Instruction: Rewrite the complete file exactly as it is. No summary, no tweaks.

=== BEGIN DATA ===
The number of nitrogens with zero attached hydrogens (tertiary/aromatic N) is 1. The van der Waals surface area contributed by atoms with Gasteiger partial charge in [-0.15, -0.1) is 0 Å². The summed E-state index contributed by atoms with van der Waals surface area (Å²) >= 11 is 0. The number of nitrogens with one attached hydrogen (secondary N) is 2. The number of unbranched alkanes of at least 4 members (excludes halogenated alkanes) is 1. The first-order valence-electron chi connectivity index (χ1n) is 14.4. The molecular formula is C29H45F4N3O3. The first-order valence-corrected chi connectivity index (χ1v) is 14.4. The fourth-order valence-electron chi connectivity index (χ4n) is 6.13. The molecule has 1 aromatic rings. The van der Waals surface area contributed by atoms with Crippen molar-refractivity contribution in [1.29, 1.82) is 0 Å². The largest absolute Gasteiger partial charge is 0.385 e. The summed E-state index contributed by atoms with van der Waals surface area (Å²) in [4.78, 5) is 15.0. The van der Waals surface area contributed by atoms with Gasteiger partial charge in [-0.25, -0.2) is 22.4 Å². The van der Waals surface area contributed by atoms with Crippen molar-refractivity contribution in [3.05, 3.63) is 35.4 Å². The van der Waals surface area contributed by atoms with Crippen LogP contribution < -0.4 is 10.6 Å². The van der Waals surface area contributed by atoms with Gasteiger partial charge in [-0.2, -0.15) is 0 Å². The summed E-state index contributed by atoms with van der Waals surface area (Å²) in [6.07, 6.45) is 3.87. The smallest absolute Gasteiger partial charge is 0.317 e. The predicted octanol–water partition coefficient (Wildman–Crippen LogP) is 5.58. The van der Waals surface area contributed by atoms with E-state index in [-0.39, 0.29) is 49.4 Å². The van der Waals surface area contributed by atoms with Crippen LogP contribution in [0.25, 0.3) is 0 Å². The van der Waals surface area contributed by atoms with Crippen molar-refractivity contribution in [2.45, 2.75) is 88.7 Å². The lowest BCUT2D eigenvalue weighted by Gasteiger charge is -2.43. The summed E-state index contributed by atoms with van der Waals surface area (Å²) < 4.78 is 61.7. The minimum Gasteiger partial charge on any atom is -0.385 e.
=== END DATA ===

The number of nitrogens with zero attached hydrogens (tertiary/aromatic N) is 1. The van der Waals surface area contributed by atoms with Gasteiger partial charge in [-0.15, -0.1) is 0 Å². The summed E-state index contributed by atoms with van der Waals surface area (Å²) >= 11 is 0. The number of nitrogens with one attached hydrogen (secondary N) is 2. The number of unbranched alkanes of at least 4 members (excludes halogenated alkanes) is 1. The first-order valence-electron chi connectivity index (χ1n) is 14.4. The molecular formula is C29H45F4N3O3. The first-order valence-corrected chi connectivity index (χ1v) is 14.4. The fourth-order valence-electron chi connectivity index (χ4n) is 6.13. The molecule has 1 aromatic rings. The van der Waals surface area contributed by atoms with Crippen molar-refractivity contribution in [1.29, 1.82) is 0 Å². The largest absolute Gasteiger partial charge is 0.385 e. The summed E-state index contributed by atoms with van der Waals surface area (Å²) in [4.78, 5) is 15.0. The van der Waals surface area contributed by atoms with Gasteiger partial charge in [-0.25, -0.2) is 22.4 Å². The van der Waals surface area contributed by atoms with Crippen molar-refractivity contribution in [3.05, 3.63) is 35.4 Å². The van der Waals surface area contributed by atoms with Crippen LogP contribution < -0.4 is 10.6 Å². The van der Waals surface area contributed by atoms with Gasteiger partial charge in [-0.2, -0.15) is 0 Å². The summed E-state index contributed by atoms with van der Waals surface area (Å²) in [6.07, 6.45) is 3.87. The smallest absolute Gasteiger partial charge is 0.317 e. The predicted octanol–water partition coefficient (Wildman–Crippen LogP) is 5.58. The van der Waals surface area contributed by atoms with E-state index in [-0.39, 0.29) is 49.4 Å². The van der Waals surface area contributed by atoms with Crippen LogP contribution in [0.25, 0.3) is 0 Å². The van der Waals surface area contributed by atoms with Crippen molar-refractivity contribution in [2.45, 2.75) is 88.7 Å². The lowest BCUT2D eigenvalue weighted by Gasteiger charge is -2.43. The summed E-state index contributed by atoms with van der Waals surface area (Å²) < 4.78 is 61.7. The minimum Gasteiger partial charge on any atom is -0.385 e.